Office Space Standards for Mediation Set by Ministry

arabuluculuk merkezi

The importance of choosing a comfortable location for mediation is well understood by the Minisry of Justice in Turkey. Office Space Standards have been adopted and imposed upon sole mediators and mediation centres. Acordingly, the courthouse is not a convenient option for mediation.

Quality of the mediation period depends on where the mediation sessions held, especially in a dispute where parties are located at great distance from each other.

One should not ignore the psychological and emotional impact location has on parties in mediation. The mediation environment enhances party self-determination, supports quality decision-making, and can enhance the appearance of the mediator’s neutrality. It could be the most important decision made by a mediator or a lawyer representing a party.

As stated by Barbara Madonik “Environments send messages. . . . Th[e] [mediation] environment includes the physical surroundings that affect people’s bodily comfort levels. It also involves some less tangible elements: the parties’ relative levels of power, their feelings of safety, and arrangements that convey respect.”

Power Imabalances

The parties convey to each other their sources of power based on education, information, expertise, reputation, persuasiveness, negotiating skill, money or resource control, employment status, emotional intelligence, race, gender, age, religion, or ethnicity. The use of a round table in mediation may help reduce the power-distance between parties and between the parties and the mediator. Careful selection of the chairs around that table can also send important nonverbal messages. We use comfortable adjustable chairs that allow people to easily reach the writing surface of the table. Women, especially, may appreciate this flexibility in the seating arrangement. They may feel more vulnerable if positioned low in relation to the table or in relation to the other parties.


If people do not feel safe in the mediation process, they will not likely participate effectively. Feelings about safety and control begin before the mediation and end when the parties arrive safely at home after the session. Services of Just & Fair Madiation Centre include;

  • Providing maps and directions to the Centre,
  • Informing the Centre is accessible by private and public transportation,
  • Assuring the Centre location is a site that people will perceive as safe after dark,
  • Telling parties in advance parking is available and providing, if possible, free parking passes,
  • Advising parties of the location of bathrooms, phones, and fire exits,
  • Survey parties in advance to learn of any special needs, such as: handicap access, smoking areas, child care needs, translators, or special dietary requirements,
  • Asking all parties to leave any weapons they might be carrying
  • Keeping the parties in separate waiting rooms,
  • Making sure adequate staff is present to handle an unexpected situation.
  • Creating staggered departure times,
  • Escorting each party to his or her car after the session.
  • Employing private security staff to spot and properly intervene in potentially violent situations.

Party Comfort

To make parties comfortable, the Centre considers many aspects of the physical environment: sounds (both pleasant, like music, and irritating), lighting, temperature control, wall color, carpet texture, the smell of the room and outside areas, and the shape of the room.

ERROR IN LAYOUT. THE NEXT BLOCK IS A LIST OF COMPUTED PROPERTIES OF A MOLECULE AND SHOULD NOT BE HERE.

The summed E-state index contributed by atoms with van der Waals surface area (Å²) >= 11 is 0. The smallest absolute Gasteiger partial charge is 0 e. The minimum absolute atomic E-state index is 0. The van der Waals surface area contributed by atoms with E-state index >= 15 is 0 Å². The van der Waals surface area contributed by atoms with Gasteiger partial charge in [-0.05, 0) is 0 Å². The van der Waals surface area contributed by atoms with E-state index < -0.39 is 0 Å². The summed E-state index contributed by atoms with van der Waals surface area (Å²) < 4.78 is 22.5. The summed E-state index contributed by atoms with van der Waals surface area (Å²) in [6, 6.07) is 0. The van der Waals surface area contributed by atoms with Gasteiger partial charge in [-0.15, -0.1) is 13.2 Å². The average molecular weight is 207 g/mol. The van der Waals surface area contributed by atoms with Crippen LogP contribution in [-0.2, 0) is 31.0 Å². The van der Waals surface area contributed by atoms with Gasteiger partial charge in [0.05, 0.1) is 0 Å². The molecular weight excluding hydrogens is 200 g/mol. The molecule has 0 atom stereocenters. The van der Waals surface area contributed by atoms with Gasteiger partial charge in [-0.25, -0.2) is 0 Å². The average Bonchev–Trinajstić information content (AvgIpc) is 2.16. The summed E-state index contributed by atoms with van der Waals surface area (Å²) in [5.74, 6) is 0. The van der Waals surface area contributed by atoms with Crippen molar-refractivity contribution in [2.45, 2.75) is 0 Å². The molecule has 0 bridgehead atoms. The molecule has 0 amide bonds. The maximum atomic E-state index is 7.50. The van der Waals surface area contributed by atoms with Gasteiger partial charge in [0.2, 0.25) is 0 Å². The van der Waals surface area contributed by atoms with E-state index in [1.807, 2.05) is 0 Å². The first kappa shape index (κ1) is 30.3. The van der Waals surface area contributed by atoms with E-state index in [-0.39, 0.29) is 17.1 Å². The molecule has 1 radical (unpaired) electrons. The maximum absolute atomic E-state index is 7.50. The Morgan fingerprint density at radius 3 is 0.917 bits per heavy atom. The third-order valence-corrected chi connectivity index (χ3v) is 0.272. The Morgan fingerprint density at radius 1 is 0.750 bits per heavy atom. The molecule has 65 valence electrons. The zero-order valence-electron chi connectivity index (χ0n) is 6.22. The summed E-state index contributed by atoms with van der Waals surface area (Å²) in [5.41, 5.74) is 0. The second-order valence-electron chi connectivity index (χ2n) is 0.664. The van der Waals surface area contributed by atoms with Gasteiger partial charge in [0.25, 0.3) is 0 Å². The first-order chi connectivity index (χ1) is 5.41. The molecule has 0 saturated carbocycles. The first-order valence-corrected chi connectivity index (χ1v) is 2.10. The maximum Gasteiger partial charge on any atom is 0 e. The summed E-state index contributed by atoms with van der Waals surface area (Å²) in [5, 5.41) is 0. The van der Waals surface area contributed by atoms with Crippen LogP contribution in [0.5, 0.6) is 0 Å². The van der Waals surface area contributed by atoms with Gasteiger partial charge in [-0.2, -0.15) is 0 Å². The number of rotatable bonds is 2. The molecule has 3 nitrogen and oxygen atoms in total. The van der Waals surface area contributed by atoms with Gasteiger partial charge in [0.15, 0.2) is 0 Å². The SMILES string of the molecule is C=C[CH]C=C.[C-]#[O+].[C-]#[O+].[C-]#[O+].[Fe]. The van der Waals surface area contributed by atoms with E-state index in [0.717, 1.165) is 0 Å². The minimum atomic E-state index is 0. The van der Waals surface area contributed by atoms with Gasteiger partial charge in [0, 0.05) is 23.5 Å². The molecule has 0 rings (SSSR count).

Coffee service invites people to mingle and engage in small talk and “sets up a strong kinesthetic, visual, and auditory welcome message for many parties.” Parties with visual preferences will appreciate nice artwork on the walls of the main room and caucus rooms. They will also prefer a neat, dust free, and organized environment. Interestingly, visually-oriented people need a clean space in front of them to literally visualize and analyze the information they receive in the mediation.

Persons with auditory preferences will be easily distracted by noises. Yet, they need to listen carefully to the mediator and the other parties. They will prefer rooms free from phone interruptions, noisy conversations in adjacent rooms, ticking clocks, buzzing fax machines, or outside traffic and construction noises. People with kinesthetic preferences will like soft carpeting, comfortable chairs, and cozy rooms still large enough to allow then to get up and move around.

Color of the walls

The centre is also carefully considered the color of the walls in the main room and meeting rooms. Reds may elicit unease and aggression. Yellows may make parties feel physically warmer, but the color may also elicit feelings of diligence or envy. Blues and greens evoke feelings of safety and tranquility. But, these colors also may make parties feel physically cooler.

Windows allowing natural light will make a room feel more spacious, but the mediator is able to control any glare and outside distractions with curtains or blinds. Lighting fixtures work properly. People with auditory and visual preferences will be distracted by buzzing or blinking fixtures.

The main room and waiting rooms have adjustable temperature controls. The mediator may set the temperature higher in the morning and lower it after lunch when parties may feel lazy.


We are aware the importance of food in mediation to build rapport, to energize parties, and to show respect for their needs. Our mediators will remember to bring flip charts, markers, calculators, and notepads for the parties. They will make available phones, fax machines, laptop computers, and printers. Our mediators also make tissues available since crying is an acceptable and normal event that happens during this stressful time.

Leave a Comment


Your email address will not be published. Required fields are marked *